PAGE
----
Democratic Representative Barney Frank and Republican Ron Paul recently introduced a bill that would repeal the federal law banning marijuana:
The legislation would eliminate marijuana-specific penalties under federal law, but would maintain a ban on transporting marijuana across state lines. It would allow individuals to grow and sell marijuana in states that make it legal.
The bill has no chance of passing the Republican-controlled House.
The bill was introduced by Democrat Barney Frank of Massachusetts and Ron Paul, a Texas Republican running for his party’s presidential nomination.
Four Democrats are co-sponsors: John Conyers of Michigan, Barbara Lee of California, Jared Polis of Colorado and Steve Cohen of Tennessee.
As the Washington Post notes in the article quoted above, the bill has no chance of actually passing. Nevertheless, it is a step forward for legalization advocates. It’s the first time such a bill has been introduced in Congress. It is also significant that the sponsors include big-name Democratic politicians like Frank, Conyers, and Lee. They are fairly prominent, mainstream Democratic pols. Ron Paul, unfortunately, is far more isolated within his own party. In recent years, public opinion has become much more favorable towards marijuana legalization, with 46 percent of the public now supporting it. This bill is another sign that legalization is becoming less marginal and more of a mainstream cause.
On the other hand, it is unfortunate that this essentially federalist bill hasn’t attracted any support from conservatives, especially the Tea party faction. After all, the bill does not require nationwide legalization, but merely leaves it up to each state to decide for itself. One of the main themes of the Tea Party is their insistence that the federal government has exceeded its constitutional bounds. The War on Drugs is a particularly extreme example of such federal overreach. Indeed, the federal ban on marijuana is responsible for Gonzales v. Raich, the Supreme Court’s broadest and most questionable interpretation of federal power so far (which I criticized in this article). Raich held that Congress’ power to regulate interstate commerce was broad enough to justify a ban on the possession of medical marijuana that had never been sold in any market or ever crossed state lines.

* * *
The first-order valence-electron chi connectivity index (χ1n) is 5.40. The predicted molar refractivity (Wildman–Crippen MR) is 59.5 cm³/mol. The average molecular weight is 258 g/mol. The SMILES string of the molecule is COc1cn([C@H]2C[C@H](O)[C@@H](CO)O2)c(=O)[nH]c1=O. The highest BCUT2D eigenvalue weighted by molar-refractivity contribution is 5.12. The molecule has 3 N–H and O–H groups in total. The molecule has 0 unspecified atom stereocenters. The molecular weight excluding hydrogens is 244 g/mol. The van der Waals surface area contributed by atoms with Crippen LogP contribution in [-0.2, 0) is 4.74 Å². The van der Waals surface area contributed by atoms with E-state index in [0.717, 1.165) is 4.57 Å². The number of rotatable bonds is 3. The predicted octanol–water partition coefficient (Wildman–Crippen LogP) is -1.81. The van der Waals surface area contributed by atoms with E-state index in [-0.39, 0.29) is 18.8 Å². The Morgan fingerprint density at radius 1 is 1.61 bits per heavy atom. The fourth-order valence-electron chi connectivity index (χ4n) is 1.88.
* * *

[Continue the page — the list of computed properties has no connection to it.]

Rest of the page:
Every lower court decision upholding the constitutionality of the Obamacare individual mandate has relied heavily on Raich. In my view, the mandate goes even further than Raich did. But there’s no doubt that Raich makes life more difficult for mandate opponents. A political movement that is serious about constraining federal power cannot, consistent with its principles, support the present sweeping federal War on Drugs.
House Budget Committee Chairman Rep. Lamar Smith seemed to cite Raich in his confused justification for refusing to let his committee consider the proposed legalization bill. He claims that “[a]llowing states to determine their own marijuana policy flies in the face of Supreme Court precedent.” In reality, Raich merely permits a federal ban on marijuana, but does not require it. More importantly, neither the real Raich nor Smith’s dubious interpretation can be squared with the sorts of strict constitutional limits on federal power that Tea Party conservatives advocate.
UPDATE: It turns out that liberal Republican Senator Jacob Javits and Democrat Ed Koch (later to become Mayor of New York) introduced a bill to decriminalize marijuana back in 1977. Other decriminalization proposals have been introduced in the past as well, including by Frank and Paul in 2009. The current proposal goes beyond decriminalization and includes actual legalization. Decriminalization still leaves in place civil penalties for possession and, in some proposals, criminal punishment for sale. By contrast, legalization would eliminate both.